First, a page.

# PlanetPhysics/Bessel Functions and Their Applications to Diffraction by Helical Structures

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The linear differential equation

${\displaystyle {\begin{matrix}x^{2}{\frac {d^{2}y}{dx^{2}}}+x{\frac {dy}{dx}}+(x^{2}-p^{2})y=0,\end{matrix}}}$

in which ${\displaystyle p}$ is a constant (non-negative if it is real), is called the Bessel's equation .\, We derive its general solution by trying the series form

${\displaystyle {\begin{matrix}y=x^{r}\sum _{k=0}^{\infty }a_{k}x^{k}=\sum _{k=0}^{\infty }a_{k}x^{r+k},\end{matrix}}}$

due to Frobenius.\, Since the parameter ${\displaystyle r}$ is indefinite, we may regard ${\displaystyle a_{0}}$ as distinct from 0.

We substitute (2) and the derivatives of the series in (1): ${\displaystyle x^{2}\sum _{k=0}^{\infty }(r+k)(r+k-1)a_{k}x^{r+k-2}+x\sum _{k=0}^{\infty }(r+k)a_{k}x^{r+k-1}+(x^{2}-p^{2})\sum _{k=0}^{\infty }a_{k}x^{r+k}=0.}$ Thus the coefficients of the powers ${\displaystyle x^{r}}$, ${\displaystyle x^{r+1}}$, ${\displaystyle x^{r+2}}$ and so on must vanish, and we get the system of equations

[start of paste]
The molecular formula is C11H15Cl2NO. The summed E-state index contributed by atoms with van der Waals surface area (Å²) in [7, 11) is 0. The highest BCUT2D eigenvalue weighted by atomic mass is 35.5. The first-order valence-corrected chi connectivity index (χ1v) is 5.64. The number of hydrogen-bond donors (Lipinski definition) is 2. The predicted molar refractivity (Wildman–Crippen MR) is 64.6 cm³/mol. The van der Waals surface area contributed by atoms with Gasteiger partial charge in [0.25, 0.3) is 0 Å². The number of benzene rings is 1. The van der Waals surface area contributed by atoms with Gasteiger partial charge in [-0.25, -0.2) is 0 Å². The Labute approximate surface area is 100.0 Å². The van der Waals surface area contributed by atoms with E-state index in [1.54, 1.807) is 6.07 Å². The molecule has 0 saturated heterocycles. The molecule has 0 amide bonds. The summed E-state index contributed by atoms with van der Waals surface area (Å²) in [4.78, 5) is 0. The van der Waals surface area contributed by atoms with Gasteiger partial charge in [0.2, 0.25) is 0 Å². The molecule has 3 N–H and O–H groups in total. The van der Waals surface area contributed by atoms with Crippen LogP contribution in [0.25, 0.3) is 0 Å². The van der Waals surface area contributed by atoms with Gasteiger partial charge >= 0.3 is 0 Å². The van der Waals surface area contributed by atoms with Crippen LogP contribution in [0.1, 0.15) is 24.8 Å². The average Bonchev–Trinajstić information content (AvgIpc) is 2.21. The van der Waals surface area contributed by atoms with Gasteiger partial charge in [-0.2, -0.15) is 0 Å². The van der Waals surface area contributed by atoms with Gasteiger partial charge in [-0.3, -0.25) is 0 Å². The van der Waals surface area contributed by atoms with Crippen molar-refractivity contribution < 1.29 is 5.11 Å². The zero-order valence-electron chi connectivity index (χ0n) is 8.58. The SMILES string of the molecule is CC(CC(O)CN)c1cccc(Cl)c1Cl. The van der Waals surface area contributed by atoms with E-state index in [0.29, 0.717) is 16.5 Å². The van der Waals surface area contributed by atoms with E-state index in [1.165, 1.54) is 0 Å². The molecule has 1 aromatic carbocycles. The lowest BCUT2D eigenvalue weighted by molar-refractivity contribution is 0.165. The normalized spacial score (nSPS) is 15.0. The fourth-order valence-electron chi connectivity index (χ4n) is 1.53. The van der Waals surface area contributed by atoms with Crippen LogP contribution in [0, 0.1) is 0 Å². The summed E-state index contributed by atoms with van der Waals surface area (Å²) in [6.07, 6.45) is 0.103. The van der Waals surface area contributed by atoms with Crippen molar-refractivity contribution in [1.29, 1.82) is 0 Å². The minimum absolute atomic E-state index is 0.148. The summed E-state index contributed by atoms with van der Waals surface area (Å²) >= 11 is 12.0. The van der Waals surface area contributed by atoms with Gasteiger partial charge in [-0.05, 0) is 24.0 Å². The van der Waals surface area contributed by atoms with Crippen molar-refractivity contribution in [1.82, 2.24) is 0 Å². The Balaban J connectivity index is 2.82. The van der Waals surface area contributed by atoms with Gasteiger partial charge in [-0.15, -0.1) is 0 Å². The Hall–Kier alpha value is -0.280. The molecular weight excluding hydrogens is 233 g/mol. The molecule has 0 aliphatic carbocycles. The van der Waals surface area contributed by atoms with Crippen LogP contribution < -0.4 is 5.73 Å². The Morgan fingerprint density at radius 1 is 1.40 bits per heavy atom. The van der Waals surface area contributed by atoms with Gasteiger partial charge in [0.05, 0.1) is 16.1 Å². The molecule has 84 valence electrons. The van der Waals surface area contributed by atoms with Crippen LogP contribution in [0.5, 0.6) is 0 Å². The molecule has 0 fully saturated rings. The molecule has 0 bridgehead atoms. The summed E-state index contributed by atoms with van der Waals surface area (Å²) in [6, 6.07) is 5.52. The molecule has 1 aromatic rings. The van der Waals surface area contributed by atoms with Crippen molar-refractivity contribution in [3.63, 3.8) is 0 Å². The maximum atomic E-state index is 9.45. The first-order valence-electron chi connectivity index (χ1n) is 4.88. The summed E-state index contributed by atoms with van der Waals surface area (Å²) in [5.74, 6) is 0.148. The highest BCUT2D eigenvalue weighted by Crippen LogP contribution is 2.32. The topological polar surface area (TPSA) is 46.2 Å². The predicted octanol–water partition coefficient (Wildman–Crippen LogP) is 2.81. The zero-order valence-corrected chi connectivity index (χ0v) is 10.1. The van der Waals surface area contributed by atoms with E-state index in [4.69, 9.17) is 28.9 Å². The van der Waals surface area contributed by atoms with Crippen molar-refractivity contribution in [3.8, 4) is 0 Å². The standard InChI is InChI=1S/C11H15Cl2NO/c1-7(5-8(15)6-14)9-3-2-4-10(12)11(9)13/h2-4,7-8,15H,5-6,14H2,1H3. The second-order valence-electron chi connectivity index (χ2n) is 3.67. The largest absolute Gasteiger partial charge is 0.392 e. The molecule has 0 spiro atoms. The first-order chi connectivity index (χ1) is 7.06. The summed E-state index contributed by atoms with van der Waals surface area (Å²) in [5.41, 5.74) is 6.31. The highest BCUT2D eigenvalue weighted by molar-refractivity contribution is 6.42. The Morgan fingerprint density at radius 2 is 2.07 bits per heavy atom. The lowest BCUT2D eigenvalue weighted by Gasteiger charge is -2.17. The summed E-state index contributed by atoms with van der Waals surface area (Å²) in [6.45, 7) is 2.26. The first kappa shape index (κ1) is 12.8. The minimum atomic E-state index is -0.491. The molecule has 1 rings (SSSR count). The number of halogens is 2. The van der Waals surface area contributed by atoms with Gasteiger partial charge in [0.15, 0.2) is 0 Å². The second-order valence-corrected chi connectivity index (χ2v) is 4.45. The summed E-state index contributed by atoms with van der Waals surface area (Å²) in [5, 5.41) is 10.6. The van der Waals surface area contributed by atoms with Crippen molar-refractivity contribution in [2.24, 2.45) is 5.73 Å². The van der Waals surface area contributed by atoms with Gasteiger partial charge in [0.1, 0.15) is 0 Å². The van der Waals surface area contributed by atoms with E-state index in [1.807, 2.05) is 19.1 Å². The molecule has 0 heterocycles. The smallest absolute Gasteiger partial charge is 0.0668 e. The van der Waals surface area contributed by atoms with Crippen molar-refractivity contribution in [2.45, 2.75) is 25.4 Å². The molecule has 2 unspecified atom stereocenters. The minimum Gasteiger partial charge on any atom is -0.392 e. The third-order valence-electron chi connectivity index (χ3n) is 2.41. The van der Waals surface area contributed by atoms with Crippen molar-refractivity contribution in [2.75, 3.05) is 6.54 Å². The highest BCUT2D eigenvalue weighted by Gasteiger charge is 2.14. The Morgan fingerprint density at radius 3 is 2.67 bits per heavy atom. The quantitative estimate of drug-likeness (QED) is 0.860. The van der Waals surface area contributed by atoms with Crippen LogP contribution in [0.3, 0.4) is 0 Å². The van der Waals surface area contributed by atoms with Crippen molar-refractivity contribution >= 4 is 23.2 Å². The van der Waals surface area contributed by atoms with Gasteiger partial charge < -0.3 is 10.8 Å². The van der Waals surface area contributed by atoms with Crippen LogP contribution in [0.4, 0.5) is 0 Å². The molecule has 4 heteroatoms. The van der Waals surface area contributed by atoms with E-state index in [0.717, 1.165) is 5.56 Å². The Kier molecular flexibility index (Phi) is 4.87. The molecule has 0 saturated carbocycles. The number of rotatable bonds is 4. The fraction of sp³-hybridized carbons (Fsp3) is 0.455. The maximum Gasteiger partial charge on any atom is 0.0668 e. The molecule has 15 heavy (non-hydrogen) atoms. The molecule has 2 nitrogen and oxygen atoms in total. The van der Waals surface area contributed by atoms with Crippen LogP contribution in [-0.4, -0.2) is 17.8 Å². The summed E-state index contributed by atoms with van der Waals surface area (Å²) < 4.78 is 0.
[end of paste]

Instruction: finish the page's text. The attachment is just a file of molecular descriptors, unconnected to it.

${\displaystyle {\begin{matrix}{\begin{cases}{[}r^{2}-p^{2}{]}a_{0}=0,\\{[}(r+1)^{2}-p^{2}{]}a_{1}=0,\\{[}(r+2)^{2}-p^{2}{]}a_{2}+a_{0}=0,\\\qquad \qquad \ldots \\{[}(r+k)^{2}-p^{2}{]}a_{k}+a_{k-2}=0.\end{cases}}\end{matrix}}}$

The last of those can be written ${\displaystyle (r+k-p)(r+k+p)a_{k}+a_{k-2}=0.}$ Because\, ${\displaystyle a_{0}\neq 0}$,\, the first of those (the indicial equation) gives\, ${\displaystyle r^{2}-p^{2}=0}$,\, i.e. we have the roots ${\displaystyle r_{1}=p,\,\,r_{2}=-p.}$ Let's first look the the solution of (1) with\, ${\displaystyle r=p}$;\, then\, ${\displaystyle k(2p+k)a_{k}+a_{k-2}=0}$,\, and thus\, ${\displaystyle a_{k}=-{\frac {a_{k-2}}{k(2p+k).}}}$ From the system (3) we can solve one by one each of the coefficients ${\displaystyle a_{1}}$, ${\displaystyle a_{2}}$, ${\displaystyle \ldots }$\, and express them with ${\displaystyle a_{0}}$ which remains arbitrary.\, Setting for ${\displaystyle k}$ the integer values we get

${\displaystyle {\begin{matrix}{\begin{cases}a_{1}=0,\,\,a_{3}=0,\,\ldots ,\,a_{2m-1}=0;\\a_{2}=-{\frac {a_{0}}{2(2p+2)}},\,\,a_{4}={\frac {a_{0}}{2\cdot 4(2p+2)(2p+4)}},\,\ldots ,\,\,a_{2m}={\frac {(-1)^{m}a_{0}}{2\cdot 4\cdot 6\cdots (2m)(2p+2)(2p+4)\ldots (2p+2m)}}\end{cases}}\end{matrix}}}$

(where\, ${\displaystyle m=1,\,2,\,\ldots }$). Putting the obtained coefficients to (2) we get the particular solution

${\displaystyle {\begin{matrix}y_{1}:=a_{0}x^{p}\left[1\!-\!{\frac {x^{2}}{2(2p\!+\!2)}}\!+\!{\frac {x^{4}}{2\!\cdot \!4(2p\!+\!2)(2p\!+\!4)}}\!-\!{\frac {x^{6}}{2\!\cdot \!4\!\cdot \!6(2p\!+\!2)(2p\!+\!4)(2p\!+\!6)}}\!+-\ldots \right]\end{matrix}}}$